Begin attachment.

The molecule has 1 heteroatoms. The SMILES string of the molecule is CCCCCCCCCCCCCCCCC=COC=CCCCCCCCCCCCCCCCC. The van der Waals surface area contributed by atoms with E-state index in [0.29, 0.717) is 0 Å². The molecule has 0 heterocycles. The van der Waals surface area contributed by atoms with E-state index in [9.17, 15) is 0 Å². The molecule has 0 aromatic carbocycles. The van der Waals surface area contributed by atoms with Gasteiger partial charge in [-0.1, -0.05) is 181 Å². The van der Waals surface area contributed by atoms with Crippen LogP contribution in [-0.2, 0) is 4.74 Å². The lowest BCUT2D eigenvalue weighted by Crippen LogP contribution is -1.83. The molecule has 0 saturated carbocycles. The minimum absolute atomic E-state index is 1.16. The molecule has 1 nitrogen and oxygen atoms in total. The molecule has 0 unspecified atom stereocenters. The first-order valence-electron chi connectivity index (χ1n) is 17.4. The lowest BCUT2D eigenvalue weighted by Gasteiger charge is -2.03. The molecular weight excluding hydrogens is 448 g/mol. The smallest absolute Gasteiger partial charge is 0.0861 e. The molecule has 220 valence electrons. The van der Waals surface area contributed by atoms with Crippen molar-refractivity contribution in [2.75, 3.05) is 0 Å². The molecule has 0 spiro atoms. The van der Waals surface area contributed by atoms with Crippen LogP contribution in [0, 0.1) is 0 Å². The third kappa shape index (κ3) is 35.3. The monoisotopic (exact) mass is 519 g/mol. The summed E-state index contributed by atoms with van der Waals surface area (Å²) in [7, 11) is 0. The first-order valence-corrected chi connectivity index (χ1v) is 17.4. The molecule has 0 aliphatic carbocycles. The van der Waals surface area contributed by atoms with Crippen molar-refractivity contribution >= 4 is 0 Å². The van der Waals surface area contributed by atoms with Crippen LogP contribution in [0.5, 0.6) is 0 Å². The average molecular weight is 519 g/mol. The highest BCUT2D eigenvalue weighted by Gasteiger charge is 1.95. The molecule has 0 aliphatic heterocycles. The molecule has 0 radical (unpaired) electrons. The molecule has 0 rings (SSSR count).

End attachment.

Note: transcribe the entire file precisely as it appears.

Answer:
The molecule has 1 heteroatoms. The SMILES string of the molecule is CCCCCCCCCCCCCCCCC=COC=CCCCCCCCCCCCCCCCC. The van der Waals surface area contributed by atoms with E-state index in [0.29, 0.717) is 0 Å². The molecule has 0 heterocycles. The van der Waals surface area contributed by atoms with E-state index in [9.17, 15) is 0 Å². The molecule has 0 aromatic carbocycles. The van der Waals surface area contributed by atoms with Gasteiger partial charge in [-0.1, -0.05) is 181 Å². The van der Waals surface area contributed by atoms with Crippen LogP contribution in [-0.2, 0) is 4.74 Å². The lowest BCUT2D eigenvalue weighted by Crippen LogP contribution is -1.83. The molecule has 0 saturated carbocycles. The minimum absolute atomic E-state index is 1.16. The molecule has 1 nitrogen and oxygen atoms in total. The molecule has 0 unspecified atom stereocenters. The first-order valence-electron chi connectivity index (χ1n) is 17.4. The lowest BCUT2D eigenvalue weighted by Gasteiger charge is -2.03. The molecular weight excluding hydrogens is 448 g/mol. The smallest absolute Gasteiger partial charge is 0.0861 e. The molecule has 220 valence electrons. The van der Waals surface area contributed by atoms with Crippen molar-refractivity contribution in [2.75, 3.05) is 0 Å². The molecule has 0 spiro atoms. The van der Waals surface area contributed by atoms with Crippen LogP contribution in [0, 0.1) is 0 Å². The third kappa shape index (κ3) is 35.3. The monoisotopic (exact) mass is 519 g/mol. The summed E-state index contributed by atoms with van der Waals surface area (Å²) in [7, 11) is 0. The first-order valence-corrected chi connectivity index (χ1v) is 17.4. The molecule has 0 aliphatic carbocycles. The van der Waals surface area contributed by atoms with Crippen molar-refractivity contribution >= 4 is 0 Å². The van der Waals surface area contributed by atoms with Crippen LogP contribution in [0.5, 0.6) is 0 Å². The average molecular weight is 519 g/mol. The highest BCUT2D eigenvalue weighted by Gasteiger charge is 1.95. The molecule has 0 aliphatic heterocycles. The molecule has 0 radical (unpaired) electrons. The molecule has 0 rings (SSSR count).